In spite of the known benefits of proper SCD use, studies have demonstrated that SCD compliance is generally low, with devices applied and properly functioning only on average of 60% of the total time that the patients were monitored in one study [5], and 48% of the overall time in another [6]. The factors contributing to inadequate use of SCDs may originate from any or all components of the medical system including patients, nurses, physicians, medical supply departments, hospital administration/policy, and the devices themselves.

          Prior research and interventions for improving SCD compliance have primarily focused on hospital staff factors and used training and education to increase knowledge among health care providers and nursing staff [7, 8]. These approaches have demonstrated limited success, suggesting that other unrecognized hospital or patient factors may have greater influence over SCD compliance. In this study we sought to evaluate all potential factors that may contribute to inadequate use of SCDs. Identifying which other factors are at fault may help guide improved interventions to improve SCD compliance and safety among postoperative patients.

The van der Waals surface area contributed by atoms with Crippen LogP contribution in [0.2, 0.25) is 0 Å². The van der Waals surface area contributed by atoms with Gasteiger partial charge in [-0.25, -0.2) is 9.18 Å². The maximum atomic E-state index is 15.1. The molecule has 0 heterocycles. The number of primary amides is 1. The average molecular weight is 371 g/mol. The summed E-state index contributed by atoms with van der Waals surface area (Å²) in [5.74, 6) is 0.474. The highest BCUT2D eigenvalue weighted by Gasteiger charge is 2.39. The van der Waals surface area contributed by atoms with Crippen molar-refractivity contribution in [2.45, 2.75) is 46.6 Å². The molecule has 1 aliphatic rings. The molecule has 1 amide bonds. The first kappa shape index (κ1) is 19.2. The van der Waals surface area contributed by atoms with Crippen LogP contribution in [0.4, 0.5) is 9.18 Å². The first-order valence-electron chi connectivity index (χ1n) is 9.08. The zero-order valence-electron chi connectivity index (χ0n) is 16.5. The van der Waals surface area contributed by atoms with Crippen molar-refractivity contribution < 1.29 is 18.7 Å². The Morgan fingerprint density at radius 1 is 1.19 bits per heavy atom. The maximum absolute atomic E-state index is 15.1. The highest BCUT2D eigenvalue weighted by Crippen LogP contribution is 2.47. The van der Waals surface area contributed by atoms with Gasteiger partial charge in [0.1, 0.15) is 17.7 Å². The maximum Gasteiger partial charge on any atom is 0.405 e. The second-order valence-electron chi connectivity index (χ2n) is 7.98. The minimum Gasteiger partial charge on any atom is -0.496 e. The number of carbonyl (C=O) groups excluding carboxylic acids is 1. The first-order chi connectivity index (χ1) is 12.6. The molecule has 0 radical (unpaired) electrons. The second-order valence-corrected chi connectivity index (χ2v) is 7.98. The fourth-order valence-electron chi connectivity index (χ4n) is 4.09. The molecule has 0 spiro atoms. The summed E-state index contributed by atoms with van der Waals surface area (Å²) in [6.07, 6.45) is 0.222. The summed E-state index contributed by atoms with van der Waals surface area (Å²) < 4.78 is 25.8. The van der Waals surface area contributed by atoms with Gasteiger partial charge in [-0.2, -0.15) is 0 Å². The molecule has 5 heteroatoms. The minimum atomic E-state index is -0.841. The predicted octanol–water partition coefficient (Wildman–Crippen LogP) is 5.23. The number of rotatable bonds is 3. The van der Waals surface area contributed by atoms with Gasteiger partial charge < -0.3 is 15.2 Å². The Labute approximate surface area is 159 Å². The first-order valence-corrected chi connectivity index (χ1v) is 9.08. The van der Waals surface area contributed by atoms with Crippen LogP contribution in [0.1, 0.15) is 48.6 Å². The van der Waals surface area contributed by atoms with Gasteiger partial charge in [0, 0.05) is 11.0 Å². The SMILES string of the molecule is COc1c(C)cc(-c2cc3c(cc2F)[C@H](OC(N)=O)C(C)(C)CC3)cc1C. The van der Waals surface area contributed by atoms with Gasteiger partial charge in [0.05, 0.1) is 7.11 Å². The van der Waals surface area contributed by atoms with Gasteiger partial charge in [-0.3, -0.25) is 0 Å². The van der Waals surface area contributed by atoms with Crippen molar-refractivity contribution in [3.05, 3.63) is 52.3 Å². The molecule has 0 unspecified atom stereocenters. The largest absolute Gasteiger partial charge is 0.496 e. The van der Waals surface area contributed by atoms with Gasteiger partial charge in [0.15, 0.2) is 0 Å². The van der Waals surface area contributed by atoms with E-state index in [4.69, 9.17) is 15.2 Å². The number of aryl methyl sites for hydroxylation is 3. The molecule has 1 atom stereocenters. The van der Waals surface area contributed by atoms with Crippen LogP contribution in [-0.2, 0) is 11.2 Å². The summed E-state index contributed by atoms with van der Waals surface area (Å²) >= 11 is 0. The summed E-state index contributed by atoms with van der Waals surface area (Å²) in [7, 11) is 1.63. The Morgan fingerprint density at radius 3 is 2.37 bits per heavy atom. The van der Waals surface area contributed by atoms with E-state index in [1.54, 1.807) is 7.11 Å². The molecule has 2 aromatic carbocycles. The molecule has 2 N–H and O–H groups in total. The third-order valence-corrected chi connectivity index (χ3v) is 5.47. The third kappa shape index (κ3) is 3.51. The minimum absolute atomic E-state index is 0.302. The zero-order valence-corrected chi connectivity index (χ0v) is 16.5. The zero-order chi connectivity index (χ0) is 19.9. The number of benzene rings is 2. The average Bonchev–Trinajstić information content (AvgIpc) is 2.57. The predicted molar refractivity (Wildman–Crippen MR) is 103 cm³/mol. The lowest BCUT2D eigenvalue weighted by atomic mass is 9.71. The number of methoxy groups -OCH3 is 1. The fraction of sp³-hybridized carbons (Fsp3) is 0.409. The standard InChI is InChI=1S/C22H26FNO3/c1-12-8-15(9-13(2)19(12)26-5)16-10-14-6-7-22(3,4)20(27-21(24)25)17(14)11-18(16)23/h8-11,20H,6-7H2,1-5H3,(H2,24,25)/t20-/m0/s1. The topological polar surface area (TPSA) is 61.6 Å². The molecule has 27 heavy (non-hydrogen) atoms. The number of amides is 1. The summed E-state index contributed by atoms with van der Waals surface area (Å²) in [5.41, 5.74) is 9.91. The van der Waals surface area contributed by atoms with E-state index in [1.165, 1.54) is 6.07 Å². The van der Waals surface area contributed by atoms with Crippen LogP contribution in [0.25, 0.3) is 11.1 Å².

All study protocols were reviewed and approved by the University of Arizona Medical Center IRB.15 hospital staff and 15 patients were initially interviewed as key informants to elicit concepts regarding knowledge, attitudes, and beliefs regarding SCDs and their use, focusing on perceived reasons for poor compliance. Key informants consisted of post-operative urologic patients who had experienced the use of SCDs and nurses or patient care technicians who worked with postoperative patients. This information was used to develop a patient survey.